So, where do I start? Was it when I made the decision to follow them or the long wait that Friday, for the fourth-batch bus to arrive? Ok!So I finally made up my mind to go for this mission (mind you it wasn’t my first time) clinging on to the “commission’s creed”. Bags packed, prayers made, arrived at meeting point and waited for 4 hours and 17 minutes for the fourth-batch bus to arrive as my patience gradually evolved into long-suffering.Why did I go with the fourth batch? I got a bulk SMS saying my lecturer misplaced our Final-Year C.A and we should re-submit before 1 pm that day, your guess is as good as mine: missions was relegated to the last thing on my mind (at least until I got that sorted). In between an unorganized day, we set out by 5:27pm for a journey of approximately 3 hours on constant bus speed, plus 1 hour because it was already nightfall…
Just In case you’re clueless: this is about my fellowship’s missionary journey to Ojor land in Enugu-Kogi state border. So can I continue?But before then, kindly remove your religious shades and read from a different light.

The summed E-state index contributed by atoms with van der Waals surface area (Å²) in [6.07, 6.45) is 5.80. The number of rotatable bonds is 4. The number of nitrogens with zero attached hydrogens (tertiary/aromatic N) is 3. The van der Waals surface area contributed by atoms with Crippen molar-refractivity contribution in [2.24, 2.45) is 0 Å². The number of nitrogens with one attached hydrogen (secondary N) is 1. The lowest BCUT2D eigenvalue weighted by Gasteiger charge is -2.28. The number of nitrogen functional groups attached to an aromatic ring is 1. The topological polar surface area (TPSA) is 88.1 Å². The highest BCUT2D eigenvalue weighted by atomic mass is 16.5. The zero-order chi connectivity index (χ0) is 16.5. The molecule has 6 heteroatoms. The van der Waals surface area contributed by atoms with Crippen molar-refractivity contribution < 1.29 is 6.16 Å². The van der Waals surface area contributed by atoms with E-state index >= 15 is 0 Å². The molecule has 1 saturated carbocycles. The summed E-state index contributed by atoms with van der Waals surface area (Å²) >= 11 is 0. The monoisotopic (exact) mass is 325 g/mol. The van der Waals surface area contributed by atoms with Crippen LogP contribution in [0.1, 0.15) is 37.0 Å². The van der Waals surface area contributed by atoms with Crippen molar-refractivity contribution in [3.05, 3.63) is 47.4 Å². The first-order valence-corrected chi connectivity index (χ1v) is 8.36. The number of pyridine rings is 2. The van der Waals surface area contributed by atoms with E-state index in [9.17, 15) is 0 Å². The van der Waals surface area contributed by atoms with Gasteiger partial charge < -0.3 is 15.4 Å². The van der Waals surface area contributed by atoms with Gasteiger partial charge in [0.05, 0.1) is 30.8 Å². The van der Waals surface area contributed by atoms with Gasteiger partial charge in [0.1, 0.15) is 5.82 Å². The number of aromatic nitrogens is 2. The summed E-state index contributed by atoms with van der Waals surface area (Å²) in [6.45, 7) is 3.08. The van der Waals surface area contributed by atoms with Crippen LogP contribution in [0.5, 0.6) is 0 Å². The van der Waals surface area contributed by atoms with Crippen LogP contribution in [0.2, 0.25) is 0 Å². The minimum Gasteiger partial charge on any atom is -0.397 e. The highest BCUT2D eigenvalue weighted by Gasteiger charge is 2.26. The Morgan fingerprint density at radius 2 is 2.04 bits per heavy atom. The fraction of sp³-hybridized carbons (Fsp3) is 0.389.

As we left the school gate, trust some “brethren” in the bus with their bass voices and jamming hands, “sisters” with their tenor back-ups, and others speaking in tongues as various songs sequentially chorused from different throats. It was a “pray and shout in victory”approach; after all the strategy was that we were going to storm the land like locusts on a ripe field and harvest as many as possible but this time the crops were different- the crops were “souls”. Just as we basked in the euphoria of praise and victory, we got stuck in sinking sand close to a place known as Igha, that's when we understood the hymn “On Christ the solid rock I stand… all other ground is sinking sand”. Everyone came down from the bus, so beyond prayers/faith, it needed work and this time by “men of muscles”.As a disguised slim guy whose power lies only on his tongue and head, my contribution was indispensably irrelevant but your guess is as good as mine: I was more stained. After applying some laws of physics, engineering and manual labor for close to 1 hour in the mud, the mercies of God finally helped us as his grace saw us through. I must say that the ladies who all the while watched and encouraged from the bush sidelines, already saw potential young, energetic, future…*coughs* (I didn’t say anything o!).
We arrived that day around 11pm even if the community crusade was still on; we already foresaw another day after taking dinner, as most of us hibernated with mud sauce on our feet and trust the mosquitoes: they give us a befitting welcome.But this was just the end of the beginning.
To be continued....
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